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Clarksville Weekly Market Snapshot from Frazier Allen for the week of October 22nd, 2013

F&M Investment Services - Raymond James - Clarksville, TNClarksville, TN – As was widely anticipated, lawmakers reached an 11th-hour agreement on the budget and debt ceiling. The “Continuing Appropriations Act, 2014” funds the government through January 15th, suspends the debt ceiling to February 7th, and requests bipartisan House/Senate budget negotiations by December 13th.

Thus, while the deal dodges a near-term financial catastrophe, it does not remove uncertainty entirely. Lawmakers will have less than three months to agree on a new spending authorization.

Frazier Allen
Frazier Allen

Note that another round of sequester cuts (detested by both parties) is set for January 15th. The debt ceiling will go back into effect on February 7th, but Treasury can still take extraordinary measures to borrow for a few weeks and perhaps several months.

The federal government is back at work. The Bureau of Labor Statistics has announced a revised release schedule for delayed economic reports, but the timings of releases from other agencies are pending.

Federal workers will receive back pay, but private contractors who lost business due to the shutdown (for example, food service suppliers to the Smithsonian Museums) will not be paid.

The Fed cited uncertainty in Washington as one factor in the September decision to delay the initial reduction in the rate of asset purchases. The market sees the continued uncertainty as likely to prevent a December tapering (all else equal: lower bond yields and higher stock prices), but Fed action will depend on the economic data.

Next week, some of the delayed economic data reports will roll in. The September employment figures will be the most important. Note that there is some seasonal adjustment uncertainty in the September jobs data (due to the start of the school year) – so there’s a good chance for a surprise. Looking ahead, we can expect payrolls to take a hit in the report for October (now due on November 8th) and bounce back in November (data due December 6th).

Indices

  Last Last Week YTD return %
DJIA 15371.65 15126.07 17.30%
NASDAQ 3863.15 3760.75 27.94%
S&P 500 1733.15 1692.56 21.52%
MSCI EAFE 1863.81 1810.82 16.20%
Russell 2000 1102.27 1069.50 29.78%

Consumer Money Rates

  Last 1-year ago
Prime Rate 3.25 3.25
Fed Funds 0.11 0.17
30-year mortgage 4.28 3.37

Currencies

  Last 1-year ago
Dollars per British Pound 1.616 1.615
Dollars per Euro 1.366 1.312
Japanese Yen per Dollar 97.910 78.780
Canadian Dollars per Dollar 1.029 0.980
Mexican Peso per Dollar 12.761 12.783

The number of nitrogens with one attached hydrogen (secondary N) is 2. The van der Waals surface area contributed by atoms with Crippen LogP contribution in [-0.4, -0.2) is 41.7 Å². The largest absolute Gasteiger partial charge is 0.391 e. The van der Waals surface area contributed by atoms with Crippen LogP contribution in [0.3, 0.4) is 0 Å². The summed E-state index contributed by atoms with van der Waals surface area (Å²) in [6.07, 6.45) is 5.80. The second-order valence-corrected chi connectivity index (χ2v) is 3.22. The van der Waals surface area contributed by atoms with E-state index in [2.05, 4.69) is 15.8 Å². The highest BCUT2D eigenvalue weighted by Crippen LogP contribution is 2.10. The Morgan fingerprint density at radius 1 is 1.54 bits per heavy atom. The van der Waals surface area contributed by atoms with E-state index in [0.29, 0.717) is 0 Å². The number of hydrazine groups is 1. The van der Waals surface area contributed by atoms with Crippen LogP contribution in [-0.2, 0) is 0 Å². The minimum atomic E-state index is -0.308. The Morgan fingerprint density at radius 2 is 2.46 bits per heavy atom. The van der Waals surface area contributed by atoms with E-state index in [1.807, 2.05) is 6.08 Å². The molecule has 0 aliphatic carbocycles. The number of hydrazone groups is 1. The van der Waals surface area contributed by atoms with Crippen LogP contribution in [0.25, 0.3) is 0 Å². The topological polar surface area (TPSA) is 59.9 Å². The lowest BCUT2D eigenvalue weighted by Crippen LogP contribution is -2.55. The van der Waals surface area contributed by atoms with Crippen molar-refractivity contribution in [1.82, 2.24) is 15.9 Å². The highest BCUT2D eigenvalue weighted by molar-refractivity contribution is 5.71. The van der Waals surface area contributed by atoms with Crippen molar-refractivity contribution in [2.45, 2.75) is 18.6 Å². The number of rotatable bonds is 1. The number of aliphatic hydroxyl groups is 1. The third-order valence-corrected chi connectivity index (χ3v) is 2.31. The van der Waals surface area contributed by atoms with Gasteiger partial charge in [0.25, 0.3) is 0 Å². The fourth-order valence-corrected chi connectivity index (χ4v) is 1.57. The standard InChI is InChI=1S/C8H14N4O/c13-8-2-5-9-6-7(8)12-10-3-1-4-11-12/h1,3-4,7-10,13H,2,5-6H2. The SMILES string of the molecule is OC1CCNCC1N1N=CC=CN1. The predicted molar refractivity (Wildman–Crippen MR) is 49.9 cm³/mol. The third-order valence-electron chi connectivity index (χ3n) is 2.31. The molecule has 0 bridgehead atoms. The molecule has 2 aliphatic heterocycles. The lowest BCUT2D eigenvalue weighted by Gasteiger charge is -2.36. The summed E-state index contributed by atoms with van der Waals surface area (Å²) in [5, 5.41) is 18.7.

Commodities

  Last 1-year ago
Crude Oil 100.67 92.12
Gold 1321.45 1751.03

Bond Rates

  Last 1-month ago
2-year treasury 0.31 0.33
10-year treasury 2.58 2.75
10-year municipal (TEY) 4.48 4.80

Treasury Yield Curve – 10/18/2013

Treasury Yield Curve – 10/18/2013

S&P Sector Performance (YTD) – 10/18/2013

S&P Sector Performance (YTD) – 10/18/2013

Economic Calendar

October 21st

 —

Existing Home Sales (September)
October 22nd

 —

Employment Report (September)
October 24th

 —

Jobless Claims (week ending October 19th)
New Home Sales (September, tentative)
October 25th

 —

Durable Goods Orders (September, tentative)
October 29th

 —

Consumer Confidence (October)
October 30th

 —

Consumer Price Index (September)
Real GDP (3Q13, advance)
FOMC Policy Decision, no press briefing
November 8th

 —

Employment Report (October)

Important Disclosures

Past performance is not a guarantee of future results. There are special risks involved with global investing related to market and currency fluctuations, economic and political instability, and different financial accounting standards. The above material has been obtained from sources considered reliable, but we do not guarantee that it is accurate or complete. There is no assurance that any trends mentioned will continue in the future. While interest on municipal bonds is generally exempt from federal income tax, it may be subject to the federal alternative minimum tax, state or local taxes. In addition, certain municipal bonds (such as Build America Bonds) are issued without a federal tax exemption, which subjects the related interest income to federal income tax. Investing involves risk and investors may incur a profit or a loss.

US government bonds and treasury bills are guaranteed by the US government and, if held to maturity, offer a fixed rate of return and guaranteed principal value. US government bonds are issued and guaranteed as to the timely payment of principal and interest by the federal government. Treasury bills are certificates reflecting short-term (less than one year) obligations of the US government.

Commodities trading is generally considered speculative because of the significant potential for investment loss. Markets for commodities are likely to be volatile and there may be sharp price fluctuations even during periods when prices overall are rising. Specific sector investing can be subject to different and greater risks than more diversified investments.

Tax Equiv Muni yields (TEY) assume a 35% tax rate on triple-A rated, tax-exempt insured revenue bonds.

Material prepared by Raymond James for use by its financial advisors.

The information contained herein has been obtained from sources considered reliable, but we do not guarantee that the foregoing material is accurate or complete. Data source: Bloomberg, as of close of business October 17th, 2013.

©2013 Raymond James Financial Services, Inc. member FINRA / SIPC.

Frazier Allen
Frazier Allenhttp://www.raymondjames.com/frazierallen
Frazier Allen, WMS, CRPS, Financial Advisor with F&M Bank 50 Franklin Street | Clarksville, TN 37040 | 931-553-2048
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